I've never proofed a loaf at those high temperatures. I'm still working on my proofing box. Life's been interrupted by minor surgeries--stints in my leg arteries--I've had two catheterizations since we last exchanged postings, and I'm scheduled for a third (and last) next Friday. They've put a dent in my projects, because I have to baby myself for a while after each one.


Happy Baking, Paul


David G

Pablo's picture
Pablo

Thanks for the info David.  Good luck with your medical procedures, I hope it all goes well and that you heal quickly.


:-Paul

Mini Oven's picture
Mini Oven

Save a two day old slice from your last sd loaf (you may have to freeze it to protect it) don't let it get too old before you use it either.   Crumble it into your refreshed starter to use in the next loaf.  Let the crumbs ferment with the sponge and see what it does to the sour flavor of your loaf.


Mini

Pablo's picture
Pablo

Thanks Mini, that's very interesting.  I used 50g of heel from the last loaf in this one.  It added a toasted flavour to the whole loaf as well as some colour.  It's certainly no less sour, perhaps a bit more, I'll keep playing with it.  That's 50g of old bread added to 750g flour and 500 g water.  I'm just starting another sponge now and using 80g of old bread.  Any suggestions on amounts?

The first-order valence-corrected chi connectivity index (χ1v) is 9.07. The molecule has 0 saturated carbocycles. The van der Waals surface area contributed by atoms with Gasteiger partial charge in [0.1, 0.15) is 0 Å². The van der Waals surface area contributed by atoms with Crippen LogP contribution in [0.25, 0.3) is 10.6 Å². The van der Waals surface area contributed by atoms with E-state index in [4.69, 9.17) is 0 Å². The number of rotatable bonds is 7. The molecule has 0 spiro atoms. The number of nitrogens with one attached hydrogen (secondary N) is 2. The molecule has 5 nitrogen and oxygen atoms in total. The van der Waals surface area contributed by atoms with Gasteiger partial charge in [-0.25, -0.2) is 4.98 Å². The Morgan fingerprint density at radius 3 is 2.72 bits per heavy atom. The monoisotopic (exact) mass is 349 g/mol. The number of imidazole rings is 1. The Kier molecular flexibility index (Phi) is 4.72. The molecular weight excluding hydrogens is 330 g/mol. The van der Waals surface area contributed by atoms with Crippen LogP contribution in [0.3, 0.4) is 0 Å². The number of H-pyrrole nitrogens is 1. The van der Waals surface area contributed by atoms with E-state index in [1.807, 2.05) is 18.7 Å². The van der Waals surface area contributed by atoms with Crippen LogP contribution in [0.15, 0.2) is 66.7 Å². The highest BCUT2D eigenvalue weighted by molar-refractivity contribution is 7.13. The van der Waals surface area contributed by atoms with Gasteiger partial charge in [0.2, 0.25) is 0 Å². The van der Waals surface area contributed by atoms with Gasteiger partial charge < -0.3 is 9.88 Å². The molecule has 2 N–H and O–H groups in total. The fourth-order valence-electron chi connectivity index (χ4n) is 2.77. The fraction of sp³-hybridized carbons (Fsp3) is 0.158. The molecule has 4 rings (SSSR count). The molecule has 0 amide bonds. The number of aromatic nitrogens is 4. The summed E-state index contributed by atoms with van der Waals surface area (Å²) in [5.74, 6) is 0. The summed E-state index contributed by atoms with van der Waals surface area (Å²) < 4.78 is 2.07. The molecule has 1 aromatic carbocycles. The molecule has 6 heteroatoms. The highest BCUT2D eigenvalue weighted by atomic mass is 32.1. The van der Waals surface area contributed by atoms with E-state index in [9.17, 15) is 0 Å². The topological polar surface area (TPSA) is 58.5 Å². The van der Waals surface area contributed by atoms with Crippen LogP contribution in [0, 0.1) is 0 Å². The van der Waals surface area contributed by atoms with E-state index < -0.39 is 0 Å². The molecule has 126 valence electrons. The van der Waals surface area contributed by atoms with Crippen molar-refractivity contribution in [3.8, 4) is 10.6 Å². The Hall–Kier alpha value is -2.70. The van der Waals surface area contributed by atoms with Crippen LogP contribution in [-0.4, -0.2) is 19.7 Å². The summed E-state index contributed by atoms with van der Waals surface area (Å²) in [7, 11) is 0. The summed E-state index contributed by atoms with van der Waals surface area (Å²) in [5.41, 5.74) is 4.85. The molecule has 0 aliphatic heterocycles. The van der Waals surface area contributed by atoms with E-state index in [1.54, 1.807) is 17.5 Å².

Thanks again,


:-Paul

Mini Oven's picture
Mini Oven

I have used more crumbs than I thought a 100% hydr. starter could handle, doubling, tripling the visual amount, and still amazed all the crumbs got wet.  The starter was looking more like dark paper mache and stiff but by the end of fermentation 12 or more hours later: softer, sour and lifted with bubbles throughout.  One could make it wetter to speed up fermentation.  I have let a rye starter like this ferment for 24 hours without any problems.  Had even tucked it into the fridge for another day! The last loaf I made in Korea went that route.  My husband wanted a bread crash coarse so I put the starter into the fridge for another day until he could mix up the dough.  Very rich sour!


I'm cranking out my first loaf today.  A 50% rye with spelt and cooked carmelized spelt berries.  The old bread is a sunflower rye.  Old bread with rye is the best, the more rye the better or am I just partial? 


Mini

Pablo's picture
Pablo

That's some great encouragement for experimentation.  I've been pretty timid I see.  I did add a little extra water to the sponge this evening.  I like leaving it out on the deck overnight - to sort of tune in to the local temperature and also to slowly change temperature down and up.  As long as the low is above freezing, and it's quite mild here now.


"last loaf in Korea"..."cranking out my first loaf today" you've moved?


:-Paul

Yippee's picture
Yippee

Paul:


Like you, I prefer tangier loaves.  Usually, I can accomplish a very tangy loaf by using a firm, 50% hydration starter and cooler fermentation.  However, fermentation took place under high temperature (from 86F - 96F) usually did not produce tangy loaves for me.  That's why I've been using high temperature fermentation in conjunction with a 100% hydration starter to produce loaves with very mild, subtle tanginess that my husband prefers.


Yippee


 

Pablo's picture
Pablo

Thanks Yippee,


That's what I thought was generally agreed; longer, cooler fermentation resulting in more sour flavour.  Since I got the opposite result I was wondering if anyone else did as well. 


:-Paul